Thanks to Gude’s experience and dedication, Kumm considers her the hospital’s lead volunteer and leans on her when training others.
Among the recent volunteers to sign on at the hospital is Rasmussen, a senior at Fremont High School. Rasmussen, 18, learned about the hospital’s volunteer opportunities through his school’s career program and thought it could help with his future goals while satisfying his desire to help others.
“I want to go into medicine after I finish high school, and what better way to get into that right now than to volunteer at the hospital?” he said. “I’m also really active in my church. I feel like Jesus has changed my life, so I’m always trying to think, what’s a way that I can serve someone today? Doing that kind of service is a more fulfilling activity than almost anything else I can do.”
Rasmussen began volunteering in the ED in June and was paired with Gude for his training. In Rasmussen, Gude saw a quick learner with empathy for others and determination to chase his dreams.
“I have a lot of confidence in him,” she said. “He would have a good bedside manner if he were a doctor. In fact, if he were a doctor, I’d probably go to him.”
In Gude, Rasmussen found “a shining example of what to do.”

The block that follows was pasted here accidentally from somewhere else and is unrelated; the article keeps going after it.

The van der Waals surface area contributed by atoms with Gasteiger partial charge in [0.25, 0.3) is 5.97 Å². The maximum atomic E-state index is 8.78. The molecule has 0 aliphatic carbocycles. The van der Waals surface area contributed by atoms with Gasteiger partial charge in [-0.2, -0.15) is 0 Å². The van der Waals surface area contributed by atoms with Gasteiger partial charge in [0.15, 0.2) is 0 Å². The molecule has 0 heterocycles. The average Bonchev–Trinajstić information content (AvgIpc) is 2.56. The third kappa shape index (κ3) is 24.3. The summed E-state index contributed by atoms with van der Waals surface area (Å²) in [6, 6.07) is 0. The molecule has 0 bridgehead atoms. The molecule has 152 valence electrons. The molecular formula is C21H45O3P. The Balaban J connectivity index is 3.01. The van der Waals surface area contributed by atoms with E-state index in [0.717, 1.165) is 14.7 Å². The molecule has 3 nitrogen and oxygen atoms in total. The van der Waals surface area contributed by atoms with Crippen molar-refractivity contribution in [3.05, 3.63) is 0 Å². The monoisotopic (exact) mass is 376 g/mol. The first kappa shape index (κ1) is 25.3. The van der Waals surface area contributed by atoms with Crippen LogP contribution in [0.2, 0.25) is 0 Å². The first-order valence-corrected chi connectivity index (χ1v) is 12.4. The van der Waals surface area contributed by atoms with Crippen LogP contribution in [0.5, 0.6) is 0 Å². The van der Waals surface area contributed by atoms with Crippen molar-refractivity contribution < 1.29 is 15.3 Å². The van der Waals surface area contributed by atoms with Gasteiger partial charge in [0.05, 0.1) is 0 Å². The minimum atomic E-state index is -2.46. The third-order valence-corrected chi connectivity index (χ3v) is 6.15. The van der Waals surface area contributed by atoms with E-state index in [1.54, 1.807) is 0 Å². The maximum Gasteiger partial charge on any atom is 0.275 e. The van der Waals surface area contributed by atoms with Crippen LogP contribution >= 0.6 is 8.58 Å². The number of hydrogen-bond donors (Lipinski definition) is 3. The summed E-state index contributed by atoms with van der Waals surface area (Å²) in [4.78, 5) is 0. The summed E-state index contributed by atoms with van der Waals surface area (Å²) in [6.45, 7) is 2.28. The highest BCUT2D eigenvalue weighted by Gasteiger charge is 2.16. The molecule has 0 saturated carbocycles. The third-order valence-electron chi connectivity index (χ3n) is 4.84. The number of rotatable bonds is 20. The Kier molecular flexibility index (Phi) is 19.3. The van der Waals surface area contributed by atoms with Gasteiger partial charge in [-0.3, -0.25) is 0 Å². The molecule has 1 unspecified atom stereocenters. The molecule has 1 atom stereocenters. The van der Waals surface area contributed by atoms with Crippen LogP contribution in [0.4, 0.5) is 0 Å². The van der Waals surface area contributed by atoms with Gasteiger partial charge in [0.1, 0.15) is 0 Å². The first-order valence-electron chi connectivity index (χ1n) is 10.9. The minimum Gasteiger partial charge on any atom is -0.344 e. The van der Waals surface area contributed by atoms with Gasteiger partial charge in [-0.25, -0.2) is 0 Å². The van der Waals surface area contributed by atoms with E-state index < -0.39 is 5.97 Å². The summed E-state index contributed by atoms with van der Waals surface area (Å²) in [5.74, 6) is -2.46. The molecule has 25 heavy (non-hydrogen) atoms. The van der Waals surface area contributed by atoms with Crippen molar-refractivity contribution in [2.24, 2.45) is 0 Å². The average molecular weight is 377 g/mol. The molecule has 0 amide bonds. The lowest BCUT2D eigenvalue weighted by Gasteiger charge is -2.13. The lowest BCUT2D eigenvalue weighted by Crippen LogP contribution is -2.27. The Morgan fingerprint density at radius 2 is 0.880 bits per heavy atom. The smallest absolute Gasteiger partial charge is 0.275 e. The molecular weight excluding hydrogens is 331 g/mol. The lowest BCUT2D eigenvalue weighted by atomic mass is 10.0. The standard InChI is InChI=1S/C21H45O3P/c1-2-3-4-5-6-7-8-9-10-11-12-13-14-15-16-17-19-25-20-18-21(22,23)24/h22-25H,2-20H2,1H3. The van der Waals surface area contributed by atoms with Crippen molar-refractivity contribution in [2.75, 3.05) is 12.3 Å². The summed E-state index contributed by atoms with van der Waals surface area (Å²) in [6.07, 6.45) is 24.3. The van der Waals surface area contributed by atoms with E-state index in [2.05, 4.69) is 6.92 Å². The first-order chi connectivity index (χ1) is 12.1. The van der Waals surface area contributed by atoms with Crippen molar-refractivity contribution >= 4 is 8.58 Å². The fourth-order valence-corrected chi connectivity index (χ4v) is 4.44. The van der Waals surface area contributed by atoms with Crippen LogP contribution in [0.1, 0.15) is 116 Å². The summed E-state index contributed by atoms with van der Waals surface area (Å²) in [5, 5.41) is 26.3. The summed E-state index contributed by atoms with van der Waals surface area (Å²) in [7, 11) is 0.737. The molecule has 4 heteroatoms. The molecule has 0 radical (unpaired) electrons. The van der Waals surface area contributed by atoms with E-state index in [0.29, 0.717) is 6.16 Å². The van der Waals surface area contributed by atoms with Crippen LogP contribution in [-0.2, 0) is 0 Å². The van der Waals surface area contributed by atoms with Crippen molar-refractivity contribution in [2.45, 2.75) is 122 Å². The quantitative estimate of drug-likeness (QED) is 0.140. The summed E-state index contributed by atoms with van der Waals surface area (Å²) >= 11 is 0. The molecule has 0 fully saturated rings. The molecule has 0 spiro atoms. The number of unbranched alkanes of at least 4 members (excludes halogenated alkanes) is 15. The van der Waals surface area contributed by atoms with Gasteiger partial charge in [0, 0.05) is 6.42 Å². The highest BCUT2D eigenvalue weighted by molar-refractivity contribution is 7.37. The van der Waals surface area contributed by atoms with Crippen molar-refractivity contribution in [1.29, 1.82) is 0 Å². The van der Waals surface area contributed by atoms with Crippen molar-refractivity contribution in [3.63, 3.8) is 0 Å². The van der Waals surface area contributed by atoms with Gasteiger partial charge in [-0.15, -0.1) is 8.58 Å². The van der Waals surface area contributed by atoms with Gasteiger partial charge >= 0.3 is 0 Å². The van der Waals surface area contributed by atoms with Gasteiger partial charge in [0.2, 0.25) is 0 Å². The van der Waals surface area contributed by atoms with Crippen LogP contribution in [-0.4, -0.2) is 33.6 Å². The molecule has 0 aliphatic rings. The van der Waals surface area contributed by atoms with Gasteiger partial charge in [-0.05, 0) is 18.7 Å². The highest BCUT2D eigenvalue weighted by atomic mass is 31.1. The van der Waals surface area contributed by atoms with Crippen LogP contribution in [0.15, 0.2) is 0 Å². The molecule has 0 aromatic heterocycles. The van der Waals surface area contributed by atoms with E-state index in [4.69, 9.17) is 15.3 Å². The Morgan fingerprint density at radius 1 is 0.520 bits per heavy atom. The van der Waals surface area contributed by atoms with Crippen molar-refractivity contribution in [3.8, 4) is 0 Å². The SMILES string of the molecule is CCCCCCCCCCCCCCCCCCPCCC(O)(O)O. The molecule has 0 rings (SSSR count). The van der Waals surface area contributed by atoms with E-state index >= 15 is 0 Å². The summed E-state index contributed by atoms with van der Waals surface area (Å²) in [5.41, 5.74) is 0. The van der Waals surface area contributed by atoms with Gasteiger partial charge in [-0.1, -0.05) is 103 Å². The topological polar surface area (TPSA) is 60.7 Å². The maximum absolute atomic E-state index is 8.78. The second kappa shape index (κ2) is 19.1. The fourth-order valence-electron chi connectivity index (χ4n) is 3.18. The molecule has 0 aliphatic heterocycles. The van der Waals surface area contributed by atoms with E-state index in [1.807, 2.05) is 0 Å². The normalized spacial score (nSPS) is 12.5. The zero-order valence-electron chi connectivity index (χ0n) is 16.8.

“She had a very clear and distinct vision for what needed to be done,” he said. “And I feel like that’s the kind of leadership you need to do your job with the whirlwind around you. Me not knowing anything and going into this environment, and her just having the confidence to know what to do and show me how to do it, that was really helpful.”
It's a story that perfectly exemplifies Gude and the spirit found in each of Methodist Fremont Health’s volunteers – offering countless hours and doing all they can to show everyone The Meaning of Care.
“Volunteers like Rose, I think they get so much out of this,” Fitzke said. “I think it’s the satisfaction of knowing that they’ve helped. You don’t always realize the impact you’ve had on a person until that moment is gone, and I think our volunteers truly make an impact on our patients and families.”
Photos by Daniel Johnson and Nick Bohan